NEW YORK (GenomeWeb) – Several recent landmark Supreme Court patent decisions have not squelched diagnostics innovation as many in the field had feared, preliminary data collected by Duke University's Arti Rai and Santa Clara University's Colleen Chien suggest.
At a conference on precision medicine at the University of Utah last week, Chien presented data from their research exploring whether the Supreme Court's decisions in Mayo v Prometheus in 2012 and Bilski v Kappos in 2010 have hindered innovation by making it more difficult to patent and pay for diagnostics.
In Mayo, the court unanimously struck down Prometheus Laboratories' method claims for dosing thiopurine drugs, reasoning that measuring metabolite levels of the drugs in patients' blood to determine proper drug dosing takes advantage of a law of nature that cannot be patented. In Bilski, the court held that Bernard Bilski's software patent claims for hedging risk in commodities trading were invalid, not because it failed to meet the so-called machine-or-transformation test — a previously applied test of patentability where a process must either be tied to a machine or apparatus or transform an article into a different state ― but because the claims described abstract ideas.
These decisions marked a shift in the court's application of Section 101 of US patent law, which states that inventions or discoveries of a new and useful process, machine, manufacture, or composition of matter are worthy of patents, with the exception of several judicial exceptions: laws of nature, natural phenomenon, and abstract ideas.
In the precision medicine space, industry players interpreted the court's decisions in Mayo combined with the outcome in AMP v Myriad ― in which the Supreme Court ruled that isolated gene sequences were patent ineligible as products of nature ― also as bad news for innovation in the field.
The Mayo and Myriad decisions "sent a jolt" through the biotech industry, recalled Bernard Chao, a University of Denver patent law professor, at the precision medicine conference. Immediately after the AMP v Myriad decision, former US Commissioner of Patents Robert Stoll was quoted as saying the Supreme Court justices made "a very bad decision," and predicted that it would "really reduce research in a lot of areas."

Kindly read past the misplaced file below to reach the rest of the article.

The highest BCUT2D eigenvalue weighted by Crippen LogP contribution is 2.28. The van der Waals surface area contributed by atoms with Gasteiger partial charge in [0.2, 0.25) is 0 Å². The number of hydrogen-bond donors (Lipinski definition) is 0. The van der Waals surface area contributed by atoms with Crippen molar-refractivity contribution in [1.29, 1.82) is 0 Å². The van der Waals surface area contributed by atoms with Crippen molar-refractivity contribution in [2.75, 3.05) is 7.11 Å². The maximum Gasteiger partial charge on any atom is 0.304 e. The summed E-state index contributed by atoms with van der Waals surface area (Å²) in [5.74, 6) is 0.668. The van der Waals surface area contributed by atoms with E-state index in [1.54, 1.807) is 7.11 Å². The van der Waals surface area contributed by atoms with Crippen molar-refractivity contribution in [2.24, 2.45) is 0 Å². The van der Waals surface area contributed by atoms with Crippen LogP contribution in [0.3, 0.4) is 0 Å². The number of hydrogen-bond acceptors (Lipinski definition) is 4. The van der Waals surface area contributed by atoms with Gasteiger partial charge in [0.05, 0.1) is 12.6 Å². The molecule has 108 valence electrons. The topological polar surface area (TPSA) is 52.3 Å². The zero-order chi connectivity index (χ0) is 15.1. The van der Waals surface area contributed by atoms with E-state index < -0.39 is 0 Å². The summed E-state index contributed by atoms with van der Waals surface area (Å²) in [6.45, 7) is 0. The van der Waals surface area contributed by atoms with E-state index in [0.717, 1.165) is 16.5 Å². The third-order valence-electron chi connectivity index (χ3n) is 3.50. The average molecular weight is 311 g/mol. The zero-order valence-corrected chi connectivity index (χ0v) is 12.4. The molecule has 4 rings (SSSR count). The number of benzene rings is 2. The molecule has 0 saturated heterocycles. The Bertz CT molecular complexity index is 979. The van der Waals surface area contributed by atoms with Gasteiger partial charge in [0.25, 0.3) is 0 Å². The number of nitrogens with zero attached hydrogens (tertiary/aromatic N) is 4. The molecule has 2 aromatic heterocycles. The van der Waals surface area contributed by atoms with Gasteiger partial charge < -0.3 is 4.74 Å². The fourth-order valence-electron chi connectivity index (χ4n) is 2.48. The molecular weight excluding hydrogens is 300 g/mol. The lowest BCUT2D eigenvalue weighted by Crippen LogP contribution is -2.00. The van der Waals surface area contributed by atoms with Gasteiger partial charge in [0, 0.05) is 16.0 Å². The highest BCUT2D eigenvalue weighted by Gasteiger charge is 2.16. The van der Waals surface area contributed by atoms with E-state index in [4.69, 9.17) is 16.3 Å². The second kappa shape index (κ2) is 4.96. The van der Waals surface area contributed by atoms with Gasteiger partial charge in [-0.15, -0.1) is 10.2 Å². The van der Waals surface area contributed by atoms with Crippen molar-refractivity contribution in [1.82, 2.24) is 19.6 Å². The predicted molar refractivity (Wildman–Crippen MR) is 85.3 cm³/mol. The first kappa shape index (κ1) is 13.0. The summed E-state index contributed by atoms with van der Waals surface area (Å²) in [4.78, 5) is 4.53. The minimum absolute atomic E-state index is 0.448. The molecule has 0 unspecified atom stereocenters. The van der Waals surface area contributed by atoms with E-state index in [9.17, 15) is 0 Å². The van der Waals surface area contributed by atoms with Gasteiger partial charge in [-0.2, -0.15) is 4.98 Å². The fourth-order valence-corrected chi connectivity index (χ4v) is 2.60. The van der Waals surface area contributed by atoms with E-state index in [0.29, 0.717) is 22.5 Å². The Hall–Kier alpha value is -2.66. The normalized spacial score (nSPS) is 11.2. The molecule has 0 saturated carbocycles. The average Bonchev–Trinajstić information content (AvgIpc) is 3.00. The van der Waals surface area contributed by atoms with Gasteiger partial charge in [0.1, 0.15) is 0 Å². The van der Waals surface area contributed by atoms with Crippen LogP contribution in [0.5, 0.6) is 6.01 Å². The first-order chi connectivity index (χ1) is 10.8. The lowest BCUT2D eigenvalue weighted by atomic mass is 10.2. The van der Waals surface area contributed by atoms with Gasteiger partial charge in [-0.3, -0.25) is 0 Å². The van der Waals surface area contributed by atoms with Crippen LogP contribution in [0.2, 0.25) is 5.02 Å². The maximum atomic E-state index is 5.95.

In order to find out if indeed these court decisions were hindering innovation, Chien and Rai looked at 31,000 patent applications on "core" diagnostics ― standard tests that interrogate the relationship between a biomarker and outcome ― as well as 6,000 patent applications on enabling technologies, such as, tests that gauge a panel of genes or assess gene expression. They looked at applications filed between 2002 to the end of 2014, since there is an 18-month lag between filing a patent application and its publication.
"Our results are preliminary and show only that there doesn't appear to have been a clear decline in patent applications," Rai, co-director of the Duke Law Center for Innovation Policy, told GenomeWeb in an e-mail. "That said, the number of applications [in the core diagnostics sector] has not grown as much as in the 'tech' comparator field."
The Mayo decision likely impacted the core diagnostics field more than technology-focused tests and devices, Chien said at the conference, because "biomarker patents are right in the sweet spot of what Mayo was attempting to address."
Although there was a slight dip in the number of core diagnostics applications filed in 2012, the year Mayo was decided, the numbers picked up again and have remained higher than they were in the years before the court's decision.
Applications on enabling technologies have also increased during the study period. "You see a much smoother path, and there is not much sensitivity to the decision that you see immediately, but there has been a small decline in 2014," Chien said.
One potential reason for the decrease in applications, she noted, could be Alice v. CLS Bank, a 2014 case in which the Supreme Court justices ruled that a computerized escrow service was patent ineligible, because it was an abstract idea without an inventive step. Another rationale for the dip in applications that year could be the difficult reimbursement environment for diagnostics.
In the spring of 2014, labs and diagnostics firms were facing the possibility of deep reimbursement cuts. The Centers for Medicare and Medicaid Services had proposed a rule that starting in January 2015 they would review more than 1,000 CPT codes under the clinical lab-fee schedule and make pricing adjustments based on what it determined were commercial payor rates. In reaction, industry stakeholders pushed the Protecting Access to Medicare Act of 2014 through Congress, which will set up a market-based payment system in 2018 that most firms in the field believe is a better alternative to what CMS had been proposing in 2014.
In her conversations with venture capital investors and diagnostic companies, Chien said she found that changes to the reimbursement regime was much more important in guiding business decisions than changes to the patent landscape.